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Digital Memory Lane

The January 2021 issue’s cover story on the remarkable Wadax Reference DAC prompted me to look back at the evolution of digital audio since the Compact Disc’s introduction in 1982, and to consider just how far we’ve come. 

The standards for the CD format, a 44.1kHz sample rate and 16-bit quantization, were established in the late 1970s, the Pleistocene era in digital audio. Although a higher sample rate and longer word length would have been better, we’re lucky that Sony and Philips didn’t settle on 32kHz sampling and 14-bit quantization, specifications that were seriously considered. In fact, Philips had manufactured 14-bit DAC chips in anticipation of 14-bit CD, and ended up using these 14-bit parts in its first players. Many of us decried the CD’s fundamental specs as being inadequate, but it turns out that the format, when implemented with today’s best technology and practices, can sound superb. It just took the great talents of inspired high-end designers working tirelessly for nearly four decades to get there.

Almost immediately after CD’s introduction, high-end designers set about improving the format. Their first efforts were modified mass-market CD players because it was impossible to source the chips and drive mechanisms. Modifications usually involved replacing the cheap op-amp-based analog output stage with a discrete circuit, power supply upgrades, improved wiring, and better shielding. After the Meridian MCD Pro in 1984 (the first “audiophile” CD player), the go-to player for music lovers wanting better CD sound was the California Audio Labs Tempest ($1895 in 1986). The Tempest, designed by Mike Moffat (later of Theta and now with Schiit Audio), was a Magnavox player with Moffat’s tube output stage. It was the precursor to a long history of innovation, both by Moffat and the industry in general.

The advent of separate transports and DACs was the catalyst for an explosion of creativity from the high end. With the ability to buy input receivers, digital filters, and DAC chips, high-end designers began to apply a musically sensitive approach to digital audio reproduction. In those early days, many phenomena that affected sound quality were still a mystery. Designers relied on their ears to guide development, discovering techniques for extracting greater musical performance from the new digital medium. Some manufacturers, dissatisfied with the off-the-shelf digital filters, wrote their own filter software to run on general-purpose DSP chips, an approach pioneered by Wadia, Theta, and Krell beginning in 1989. It turned out that the specific filtering approach greatly influenced sound quality, which is why each of those brands had a distinctive sound. 

In 1989, a company called UltraAnalog created a very expensive ($250 each in quantity) DAC module that virtually eliminated linearity errors—the bane of 1980s and early 1990s ladder DAC chips. The UltraAnalog DACs became the standard in high-end converters. A landmark product that showcased the UltraAnalog DAC was the Mark Levinson No.30, the most ambitious effort at the time. It sold for $13,950 in 1992, and was hugely successful. The Spectral SDR-2000 ($8195 in 1995) was another milestone converter using UltraAnalog DACs that revealed digital audio’s potential. High-Definition Compatible Digital (HDCD), an encode-decode technology introduced in the early 1990s and used in the Spectral DAC, employed clever tricks to extract more performance from the CD format.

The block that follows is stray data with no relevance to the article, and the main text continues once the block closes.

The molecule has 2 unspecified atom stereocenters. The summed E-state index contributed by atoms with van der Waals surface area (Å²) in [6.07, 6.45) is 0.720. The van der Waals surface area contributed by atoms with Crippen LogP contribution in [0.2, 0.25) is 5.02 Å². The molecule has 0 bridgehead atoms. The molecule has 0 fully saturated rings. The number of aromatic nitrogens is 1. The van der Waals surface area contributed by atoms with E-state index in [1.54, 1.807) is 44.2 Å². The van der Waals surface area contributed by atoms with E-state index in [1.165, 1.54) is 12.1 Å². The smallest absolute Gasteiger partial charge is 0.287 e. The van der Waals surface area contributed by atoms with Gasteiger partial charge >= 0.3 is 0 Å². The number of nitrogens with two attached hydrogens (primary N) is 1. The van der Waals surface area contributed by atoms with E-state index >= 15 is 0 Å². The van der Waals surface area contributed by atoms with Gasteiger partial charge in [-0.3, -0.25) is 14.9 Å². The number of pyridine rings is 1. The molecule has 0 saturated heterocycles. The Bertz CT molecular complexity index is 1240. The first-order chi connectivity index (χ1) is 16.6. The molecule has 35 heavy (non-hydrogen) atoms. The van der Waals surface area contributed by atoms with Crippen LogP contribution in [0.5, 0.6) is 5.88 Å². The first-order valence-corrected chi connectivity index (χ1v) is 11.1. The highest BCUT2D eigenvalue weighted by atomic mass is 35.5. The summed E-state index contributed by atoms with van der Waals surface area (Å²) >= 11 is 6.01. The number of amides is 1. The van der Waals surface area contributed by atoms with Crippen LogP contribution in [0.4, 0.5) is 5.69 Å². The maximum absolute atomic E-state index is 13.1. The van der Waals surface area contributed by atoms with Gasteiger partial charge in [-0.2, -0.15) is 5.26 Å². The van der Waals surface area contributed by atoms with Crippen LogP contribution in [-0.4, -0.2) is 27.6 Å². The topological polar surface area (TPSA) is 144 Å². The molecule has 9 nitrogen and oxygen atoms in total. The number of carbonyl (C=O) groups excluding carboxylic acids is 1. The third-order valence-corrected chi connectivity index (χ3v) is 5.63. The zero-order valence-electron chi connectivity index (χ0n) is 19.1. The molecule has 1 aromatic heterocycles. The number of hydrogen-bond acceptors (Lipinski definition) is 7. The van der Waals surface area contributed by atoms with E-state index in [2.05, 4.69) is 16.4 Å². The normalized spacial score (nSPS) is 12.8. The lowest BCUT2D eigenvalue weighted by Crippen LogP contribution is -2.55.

Off-the-shelf digital filters improved greatly in the late 1990s and early 2000s, and new DAC-chip architectures appeared that overcame limitations of early conversion technology. Data Conversion Systems (dCS) of England developed its innovative “Ring DAC” that greatly reduced low-level linearity errors. DAC-chip manufacturers began to improve their devices, while also including more and more functions in a single chip. Today’s DAC chips incorporate sophisticated digital filtering and upsampling, can decode high-res PCM and DSD, and reject incoming jitter.

Concurrently, the recording industry was adopting high-resolution recording, which, with careful mastering techniques, could yield significant improvements when down-converted to 44.1kHz/16-bit formats. The obvious next step was a new format that could deliver high-resolution to consumers. The roadblocks were both political and technical. Record companies didn’t want to release master-quality recordings that were susceptible to file-sharing, and there was no consumer format for carrying high-res. The DVD-Audio format provided the technical solution, but it never caught on among audiophiles. The competing Super Audio Compact Disc (SACD) was more successful, but remains a niche format today.

The Internet obviated the need for physical formats. Today, we can stream high-resolution, whether Qobuz or Tidal MQA. These high-res bitstreams are turned back into music with DACs that represent decades of hard-won knowledge acquired through the tireless efforts of high-end designers. The Wadax Reference DAC, with its highly sophisticated technology and extraordinary execution, is the pinnacle of this evolution. It serves as a reminder of just how far digital audio has progressed in our lifetimes. 

By Robert Harley

My older brother Stephen introduced me to music when I was about 12 years old. Stephen was a prodigious musical talent (he went on to get a degree in Composition) who generously shared his records and passion for music with his little brother.

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